Time to Tinker


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I’ve been tinkering with the idea of tinkering.

This is where my tinkering has led…


Beyond teaching literacy and math, the most important concept and skill we can teach our students is tinkering.

We often think of tinkering as having small objects in front of us that we assemble, take apart and then reassemble.


However, there are two ways to tinker. Physical tinkering, when we have actual objects that we manipulate, as described above, or mental tinkering, when we play around with ideas in our minds.

Tinkering also takes many forms.


For instance, when my daughter, a dancer, makes up dances and twirls and skips her way through our living room, she is tinkering. This tinkering may enable her to become a choreographer. Choreographers have to be willing and able to tinker.

When my friend, the artist MOMO, moved away from realism and started tinkering with applied geometry and making his own painting and art making tools, he came up with new ways of creating visual imagery. He is currently in the middle of a very successful career as an artist. Tinkering led to his breakthroughs.

I don’t know Stephen King personally, but I know he writes lots of stories. I would bet that he comes up with ideas for stories all of the time and tinkers with them in his mind or perhaps even on paper to see if they can lead to anything.

I am currently writing my own book, The Art of Comprehension. It has taken me nearly twenty years of tinkering with an idea to turn it into something concrete. I have been writing, discarding and rewriting chapters for my book for nearly three years. Revision is a form of tinkering. I know if I wasn’t a tinkerer, I wouldn’t be writing my book.

Musicians can spend their time learning to play songs that they love. The musicians who sit down and tinker with their instruments are the ones who write original music..  To create new music requires the willingness and time to tinker. Listen to anyone talk about making original music or watch any documentary documenting musicians creating music and you will see a whole lot of tinkering going on.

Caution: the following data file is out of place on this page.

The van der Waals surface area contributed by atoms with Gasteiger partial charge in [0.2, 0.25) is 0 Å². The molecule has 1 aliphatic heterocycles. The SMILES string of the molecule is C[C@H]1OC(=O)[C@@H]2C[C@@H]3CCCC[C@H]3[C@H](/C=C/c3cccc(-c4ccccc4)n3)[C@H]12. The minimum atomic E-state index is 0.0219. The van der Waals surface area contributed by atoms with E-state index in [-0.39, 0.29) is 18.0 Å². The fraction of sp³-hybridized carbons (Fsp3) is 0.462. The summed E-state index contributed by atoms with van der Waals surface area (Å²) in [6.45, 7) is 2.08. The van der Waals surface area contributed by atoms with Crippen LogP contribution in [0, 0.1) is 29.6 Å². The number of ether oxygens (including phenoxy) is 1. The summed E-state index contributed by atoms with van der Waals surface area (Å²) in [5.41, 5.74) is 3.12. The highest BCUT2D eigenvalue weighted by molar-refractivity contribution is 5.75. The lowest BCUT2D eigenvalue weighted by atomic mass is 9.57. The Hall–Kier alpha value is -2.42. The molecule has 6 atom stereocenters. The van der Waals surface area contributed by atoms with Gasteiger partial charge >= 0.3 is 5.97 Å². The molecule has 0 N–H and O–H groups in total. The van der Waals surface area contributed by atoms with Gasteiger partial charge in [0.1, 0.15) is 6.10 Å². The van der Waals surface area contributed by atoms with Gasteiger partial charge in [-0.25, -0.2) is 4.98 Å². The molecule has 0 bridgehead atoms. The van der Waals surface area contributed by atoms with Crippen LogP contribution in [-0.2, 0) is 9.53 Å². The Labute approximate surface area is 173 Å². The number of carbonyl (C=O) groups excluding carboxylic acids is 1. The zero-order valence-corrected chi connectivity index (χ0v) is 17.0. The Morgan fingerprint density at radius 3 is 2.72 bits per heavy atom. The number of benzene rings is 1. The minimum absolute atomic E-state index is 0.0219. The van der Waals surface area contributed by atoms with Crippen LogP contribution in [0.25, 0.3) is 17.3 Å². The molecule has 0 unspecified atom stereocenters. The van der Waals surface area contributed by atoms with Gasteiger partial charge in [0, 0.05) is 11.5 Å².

I think of writing poems and song lyrics as tinkering with language. Trying out phrases, or rhythms, word choice and structures, all requires the willingness and time to tinker.

I’ll bet Wayne Gretzky spent countless hours physically or mentally tinkering with a stick.

I wonder how many hours Ronaldo and Lionel Messi have spent tinkering with a soccerball?

Think Al Pacino tinkered much with the characters he played?

How much time did Jim Henson tinker with puppets? Would love to see the ones that didn’t make it to the screen.


Sketchbooks are a way that artists tinker.

Writer’s notebooks are a way that writer’s tinker.


Steve Jobs, Leonardo Da Vinci and Thomas Edison, all tinkerers. Enough said about them.


All the great teachers that I know, all tinkerers. They try out different ideas all the time to see what motivates and engages their students. They ask different questions, assign different assignments, try new ideas to see what happens. Students are never the same, what engages them will often be different. Coming up with effective ways to reach each student and each class requires the ability and willingness and time to tinker.


Tinkering doesn’t always produce products or ideas of value. But every idea or product that we view as valuable required someone to be willing and able to tinker.

Tinkering is the path to creativity and innovation.


As educators, we need to recognize when and where tinkering is happening and where it can happen.

As educators, we need to see tinkering as valuable even when a valuable product or idea is not produced.

As educators, we need to give our students time to tinker.


The treasure trove that is civilization as we know it, all started with the willingness, the ability and the time to tinker.

If human civilization is going to continue and advance it is going to require a whole lot of tinkering.


Trevor (@trevorabryan)

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